The recent rally from the stock market crash of 2020 has left many investors sitting on the fence. And I can understand the sentiments leading investors to wait things out.
The pandemic is unprecedented in modern times. The crashing of economies around the world is something new. And the threat of a second upsurge in the virus hangs heavy in the air.
Just like many other stock market crashes
But in some ways, this has been just like many other stock market crashes. The reasons are different – as they always are – but the outcome has been the same for stocks. And the uncertainties surrounding the outlook chime with the fears following prior crashes. Markets always seem to climb a wall of worry on the way back up.
I only know one cure for overcoming the fear of investing, and that’s to invest. Indeed, some of the best investments we can make are when the outlook is grey and uncertain. When markets plunge, there’s an opportunity to buy good-quality stocks when they are selling more cheaply. And if you invest with a long time horizon in mind, buying cheaply can lead to outsized gains in the years ahead.
So, I’d cast aside fears of a second dip in the markets and target shares backed by good businesses, right now. Such action could be a good way of avoiding what I’d describe as ‘fence-sitters’ remorse’. And it looks like former hedge fund manager Stanley Druckenmiller could be suffering something similar right now.
In 1992, along with George Soros, he shorted the pound and made billions. But this week, he told CNBC his return of 3% from the March lows has “humbled” him. Over the same period, America’s Dow and S&P 500 both shot up by more than 43%.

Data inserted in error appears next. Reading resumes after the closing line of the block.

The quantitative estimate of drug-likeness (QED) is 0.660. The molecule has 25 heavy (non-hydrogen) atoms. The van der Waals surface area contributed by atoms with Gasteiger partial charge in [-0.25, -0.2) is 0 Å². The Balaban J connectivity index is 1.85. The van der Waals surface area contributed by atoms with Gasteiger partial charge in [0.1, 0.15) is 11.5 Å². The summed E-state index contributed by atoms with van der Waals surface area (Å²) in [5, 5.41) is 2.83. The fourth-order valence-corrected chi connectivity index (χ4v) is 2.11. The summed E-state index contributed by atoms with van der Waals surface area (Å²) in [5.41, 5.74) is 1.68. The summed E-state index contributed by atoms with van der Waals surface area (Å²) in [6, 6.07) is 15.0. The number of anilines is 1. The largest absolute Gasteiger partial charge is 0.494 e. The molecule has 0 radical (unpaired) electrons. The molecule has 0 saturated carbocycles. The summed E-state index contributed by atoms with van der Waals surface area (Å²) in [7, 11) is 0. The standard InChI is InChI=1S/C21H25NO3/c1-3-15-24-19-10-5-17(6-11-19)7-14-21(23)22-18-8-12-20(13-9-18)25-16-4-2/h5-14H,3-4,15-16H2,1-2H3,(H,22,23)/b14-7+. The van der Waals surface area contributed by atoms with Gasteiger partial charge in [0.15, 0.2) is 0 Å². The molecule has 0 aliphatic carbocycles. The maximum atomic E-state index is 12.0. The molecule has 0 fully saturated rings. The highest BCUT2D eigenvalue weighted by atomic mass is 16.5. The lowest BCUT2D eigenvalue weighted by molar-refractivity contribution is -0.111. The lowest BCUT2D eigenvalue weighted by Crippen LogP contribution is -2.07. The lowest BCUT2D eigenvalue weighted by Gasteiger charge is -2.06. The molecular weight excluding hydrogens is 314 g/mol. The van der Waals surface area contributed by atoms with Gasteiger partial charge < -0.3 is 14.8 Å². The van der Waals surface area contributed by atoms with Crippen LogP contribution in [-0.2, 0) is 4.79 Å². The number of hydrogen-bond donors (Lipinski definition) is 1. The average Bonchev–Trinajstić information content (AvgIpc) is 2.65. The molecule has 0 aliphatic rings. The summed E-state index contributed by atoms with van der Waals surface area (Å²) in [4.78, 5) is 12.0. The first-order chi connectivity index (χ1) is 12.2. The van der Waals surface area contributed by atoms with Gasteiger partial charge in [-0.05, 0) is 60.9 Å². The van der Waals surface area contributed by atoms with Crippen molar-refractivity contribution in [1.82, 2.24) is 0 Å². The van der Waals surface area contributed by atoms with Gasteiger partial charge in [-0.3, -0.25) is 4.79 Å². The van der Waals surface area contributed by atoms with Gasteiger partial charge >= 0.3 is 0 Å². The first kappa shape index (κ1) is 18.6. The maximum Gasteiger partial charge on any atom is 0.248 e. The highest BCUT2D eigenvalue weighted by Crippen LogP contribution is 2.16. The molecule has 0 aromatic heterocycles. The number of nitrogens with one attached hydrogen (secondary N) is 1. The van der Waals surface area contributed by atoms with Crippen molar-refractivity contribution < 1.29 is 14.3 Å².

It’s almost always a good time to invest in shares
It seems that Druckenmiller formed an opinion during the crash and is on record as saying, “The risk-reward for equity is maybe as bad as I’ve seen it in my career”. But he acknowledged later that he underestimated the lengths the Fed would go to help support the financial markets. Indeed, I reckon governments everywhere have been throwing everything they can at the crisis, and it’s pushed share prices higher.
Yet when we examine Druckenmiller’s reasons for avoiding stocks – just as they were at their cheapest – I reckon he was fearful or cautious, just like many of us. Even super-successful investors get things ‘wrong’ from time to time.
But if you are investing for the long term – perhaps to build a pot of money for your retirement – it’s almost always a good time to invest in shares. I reckon one of the keys to building sizeable gains from shares and share-backed investments is to invest regularly, perhaps every month. Another is to compound your gains by ploughing dividends and gains back into your investments. A third is to invest for a long time. And a fourth is not to run scared when the markets dip.
Markets around the world are reeling from the coronavirus pandemic…
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Kevin Godbold has no position in any share mentioned. The Motley Fool UK has no position in any of the shares mentioned. Views expressed on the companies mentioned in this article are those of the writer and therefore may differ from the official recommendations we make in our subscription services such as Share Advisor, Hidden Winners and Pro. Here at The Motley Fool we believe that considering a diverse range of insights makes us better investors.